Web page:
In that context, it appears that Mao and his group played essentially the role of compromisers, of intermediaries, that they tried to be the go-betweens between the very militant workers and peasants and the International Communist Movement with whom they were allied during the period of the revolution and after. Thus, the leaders of the Chinese communist party appear as tremendous compromizers, artists who are in effect riding the waves of the revolution, always taming the left-wing forces, trying to compromise with them, making concessions to them, and eventually crushing them. For example, reading the book “Fanshen” by William Hinton, which is an account of the events during and after the Chinese revolution, that process is very clear. What goes on in the book is a continual process of the workers and peasants wanting to carry the revolution through to the end, to wipe out all the landlords, redistribute all the land to be worked in common, and making what was catagorized as “extreme left demands”. Then, the role of the communist party is to come into the situation and say “no, no, we can’t go quite that far again. We have to handle the contradictions here correctly, we have to expropriate or two landlords, but leave some of the others in possession of their land – we mustn’t carry things too far.” And that sort of process goes on for 600 pages in Fanshen, and the author, William Hinton, who in his own way is a very stupid man, draws the conclusion from this that the right way is always the middle way; that the Chinese communist party and Chairman Mao are always right, and they are able to mediate between those who want to go too far to the left and those who want to go too far to the right. I think we would want to draw a completely different conclusion from those events which is that the left way was right. That the Chinese communist party’s role was to repress and eventually destroy the left. The clearest reflection of that is seen in the history of the Cultural Revolution in China where a significant number of people became aware that the CP had carried out this process and tried to take a clear stand in opposing it. The slogans of the Cult. Rev. emphasized such things as “politics over economics”, “red over expert”, and very clearly referred to this different view of things, this different view of the political process in terms of people’s ideas and ideology rather than simply economics and production. So, I think what was at issue in the Cult. Rev. was many of the same things that we are now trying to base our ideology on.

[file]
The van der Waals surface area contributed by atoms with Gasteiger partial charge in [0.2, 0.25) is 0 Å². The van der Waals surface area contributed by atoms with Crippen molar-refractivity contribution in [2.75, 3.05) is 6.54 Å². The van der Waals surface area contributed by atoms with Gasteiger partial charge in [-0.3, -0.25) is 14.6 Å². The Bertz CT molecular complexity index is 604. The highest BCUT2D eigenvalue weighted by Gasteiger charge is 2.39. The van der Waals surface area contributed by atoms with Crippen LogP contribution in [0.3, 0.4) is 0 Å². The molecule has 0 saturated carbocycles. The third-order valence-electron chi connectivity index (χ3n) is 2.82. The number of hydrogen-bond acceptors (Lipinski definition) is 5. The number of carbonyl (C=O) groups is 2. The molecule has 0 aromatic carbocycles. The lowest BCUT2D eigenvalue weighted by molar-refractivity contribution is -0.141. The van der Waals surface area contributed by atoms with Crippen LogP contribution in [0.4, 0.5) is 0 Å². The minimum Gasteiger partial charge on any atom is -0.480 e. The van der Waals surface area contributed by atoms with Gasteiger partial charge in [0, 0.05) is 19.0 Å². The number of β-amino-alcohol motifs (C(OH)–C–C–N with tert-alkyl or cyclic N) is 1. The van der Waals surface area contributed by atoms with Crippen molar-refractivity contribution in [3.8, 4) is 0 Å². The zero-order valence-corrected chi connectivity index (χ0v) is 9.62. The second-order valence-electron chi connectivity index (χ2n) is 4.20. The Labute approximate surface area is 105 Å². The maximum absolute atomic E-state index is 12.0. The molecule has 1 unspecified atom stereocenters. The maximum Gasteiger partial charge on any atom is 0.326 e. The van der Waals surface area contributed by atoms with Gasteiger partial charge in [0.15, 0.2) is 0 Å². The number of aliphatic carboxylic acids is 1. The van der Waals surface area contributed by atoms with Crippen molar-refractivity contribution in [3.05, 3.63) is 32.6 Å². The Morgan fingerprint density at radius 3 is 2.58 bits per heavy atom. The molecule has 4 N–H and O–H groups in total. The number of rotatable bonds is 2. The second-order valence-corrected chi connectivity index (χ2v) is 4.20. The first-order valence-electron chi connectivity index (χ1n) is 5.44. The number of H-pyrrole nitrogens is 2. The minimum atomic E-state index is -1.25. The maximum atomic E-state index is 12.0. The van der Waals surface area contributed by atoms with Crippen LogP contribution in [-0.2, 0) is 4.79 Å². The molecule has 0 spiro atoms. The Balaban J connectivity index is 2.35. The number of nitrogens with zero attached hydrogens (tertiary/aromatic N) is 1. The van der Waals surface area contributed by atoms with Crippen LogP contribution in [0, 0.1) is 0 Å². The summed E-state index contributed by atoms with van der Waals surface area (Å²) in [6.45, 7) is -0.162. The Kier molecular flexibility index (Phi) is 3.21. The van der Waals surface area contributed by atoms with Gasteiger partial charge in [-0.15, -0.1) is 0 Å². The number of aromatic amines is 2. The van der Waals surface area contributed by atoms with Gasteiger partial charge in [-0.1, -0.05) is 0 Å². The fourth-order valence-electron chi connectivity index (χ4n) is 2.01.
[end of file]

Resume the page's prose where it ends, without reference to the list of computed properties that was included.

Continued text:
Now, the left in the Cult. Rev. was clearly defeated, and the reason it was defeated was basically the same reason that all the other opponents of the communists leaders were defeated, which was that they couched their goals in terms of loyalty to communism, in terms of loyalty to man. They said, “the true application of Mao tse-Tung’s thought is thus and such.” And then, of course, Mao betrayed them and engineered their complete defeat and suppression.

If this view of history is actually the right one, then what does that mean about where we stand now and what we should do now? What are the lessons to be learned from this different view of the history of the Communist movement?

The first thing which is clear is that it is time to have a new ideological position defining the communist leadership as the enemy equally with capitalism. And the lack of seeing that is the reason why the very numerous groups of people who have tried to oppose the communist leaders and fight for something better has failed in the past. What is now needed is a clear definition of these destroyers of revolution as the enemy, and a clear devotion to uncompromising workers’ power. And, uncompromising is the key word here – not allowing the idea and the reality of people organizing and controlling things to be compromised or frittered away by any communist or other leadership.